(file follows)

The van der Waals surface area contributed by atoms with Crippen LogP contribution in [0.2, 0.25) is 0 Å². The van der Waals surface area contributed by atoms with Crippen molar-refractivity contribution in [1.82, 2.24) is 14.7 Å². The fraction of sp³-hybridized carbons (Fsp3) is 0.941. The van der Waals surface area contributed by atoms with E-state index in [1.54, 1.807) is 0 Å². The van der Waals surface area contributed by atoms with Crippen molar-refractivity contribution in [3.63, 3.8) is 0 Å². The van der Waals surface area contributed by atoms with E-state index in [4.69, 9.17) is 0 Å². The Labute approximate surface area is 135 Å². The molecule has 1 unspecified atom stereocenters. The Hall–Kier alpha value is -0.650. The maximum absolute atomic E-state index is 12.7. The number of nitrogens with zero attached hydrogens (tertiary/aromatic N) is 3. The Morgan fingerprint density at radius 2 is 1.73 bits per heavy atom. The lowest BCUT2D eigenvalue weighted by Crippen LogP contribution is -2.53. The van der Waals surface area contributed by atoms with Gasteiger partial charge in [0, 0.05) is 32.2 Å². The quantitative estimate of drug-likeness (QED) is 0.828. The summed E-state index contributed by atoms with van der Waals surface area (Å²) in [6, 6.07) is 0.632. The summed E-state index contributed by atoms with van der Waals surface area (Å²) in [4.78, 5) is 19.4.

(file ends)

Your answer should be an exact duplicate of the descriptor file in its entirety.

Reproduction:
The van der Waals surface area contributed by atoms with Crippen LogP contribution in [0.2, 0.25) is 0 Å². The van der Waals surface area contributed by atoms with Crippen molar-refractivity contribution in [1.82, 2.24) is 14.7 Å². The fraction of sp³-hybridized carbons (Fsp3) is 0.941. The van der Waals surface area contributed by atoms with E-state index in [1.54, 1.807) is 0 Å². The van der Waals surface area contributed by atoms with Crippen molar-refractivity contribution in [3.63, 3.8) is 0 Å². The van der Waals surface area contributed by atoms with E-state index in [4.69, 9.17) is 0 Å². The Labute approximate surface area is 135 Å². The molecule has 1 unspecified atom stereocenters. The Hall–Kier alpha value is -0.650. The maximum absolute atomic E-state index is 12.7. The number of nitrogens with zero attached hydrogens (tertiary/aromatic N) is 3. The Morgan fingerprint density at radius 2 is 1.73 bits per heavy atom. The lowest BCUT2D eigenvalue weighted by Crippen LogP contribution is -2.53. The van der Waals surface area contributed by atoms with Gasteiger partial charge in [0, 0.05) is 32.2 Å². The quantitative estimate of drug-likeness (QED) is 0.828. The summed E-state index contributed by atoms with van der Waals surface area (Å²) in [6, 6.07) is 0.632. The summed E-state index contributed by atoms with van der Waals surface area (Å²) in [4.78, 5) is 19.4.